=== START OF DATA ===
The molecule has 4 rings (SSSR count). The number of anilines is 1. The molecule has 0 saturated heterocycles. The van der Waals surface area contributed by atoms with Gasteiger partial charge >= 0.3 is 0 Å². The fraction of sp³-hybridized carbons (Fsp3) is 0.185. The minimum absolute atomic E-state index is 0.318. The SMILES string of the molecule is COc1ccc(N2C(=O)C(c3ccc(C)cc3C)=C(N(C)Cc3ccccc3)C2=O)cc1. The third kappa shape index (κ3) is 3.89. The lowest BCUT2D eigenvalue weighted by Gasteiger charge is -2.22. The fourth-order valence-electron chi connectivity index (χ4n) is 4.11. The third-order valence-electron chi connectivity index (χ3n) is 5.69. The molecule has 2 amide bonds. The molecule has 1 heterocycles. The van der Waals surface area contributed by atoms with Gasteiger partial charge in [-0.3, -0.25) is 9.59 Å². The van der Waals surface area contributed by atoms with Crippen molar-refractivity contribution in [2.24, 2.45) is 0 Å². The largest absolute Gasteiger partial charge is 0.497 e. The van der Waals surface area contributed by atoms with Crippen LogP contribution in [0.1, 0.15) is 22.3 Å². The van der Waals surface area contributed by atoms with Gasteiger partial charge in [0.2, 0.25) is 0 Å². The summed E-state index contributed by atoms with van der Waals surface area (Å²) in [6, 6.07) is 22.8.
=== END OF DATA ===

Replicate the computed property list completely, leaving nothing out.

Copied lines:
The molecule has 4 rings (SSSR count). The number of anilines is 1. The molecule has 0 saturated heterocycles. The van der Waals surface area contributed by atoms with Gasteiger partial charge >= 0.3 is 0 Å². The fraction of sp³-hybridized carbons (Fsp3) is 0.185. The minimum absolute atomic E-state index is 0.318. The SMILES string of the molecule is COc1ccc(N2C(=O)C(c3ccc(C)cc3C)=C(N(C)Cc3ccccc3)C2=O)cc1. The third kappa shape index (κ3) is 3.89. The lowest BCUT2D eigenvalue weighted by Gasteiger charge is -2.22. The fourth-order valence-electron chi connectivity index (χ4n) is 4.11. The third-order valence-electron chi connectivity index (χ3n) is 5.69. The molecule has 2 amide bonds. The molecule has 1 heterocycles. The van der Waals surface area contributed by atoms with Gasteiger partial charge in [-0.3, -0.25) is 9.59 Å². The van der Waals surface area contributed by atoms with Crippen molar-refractivity contribution in [2.24, 2.45) is 0 Å². The largest absolute Gasteiger partial charge is 0.497 e. The van der Waals surface area contributed by atoms with Crippen LogP contribution in [0.1, 0.15) is 22.3 Å². The van der Waals surface area contributed by atoms with Gasteiger partial charge in [0.2, 0.25) is 0 Å². The summed E-state index contributed by atoms with van der Waals surface area (Å²) in [6, 6.07) is 22.8.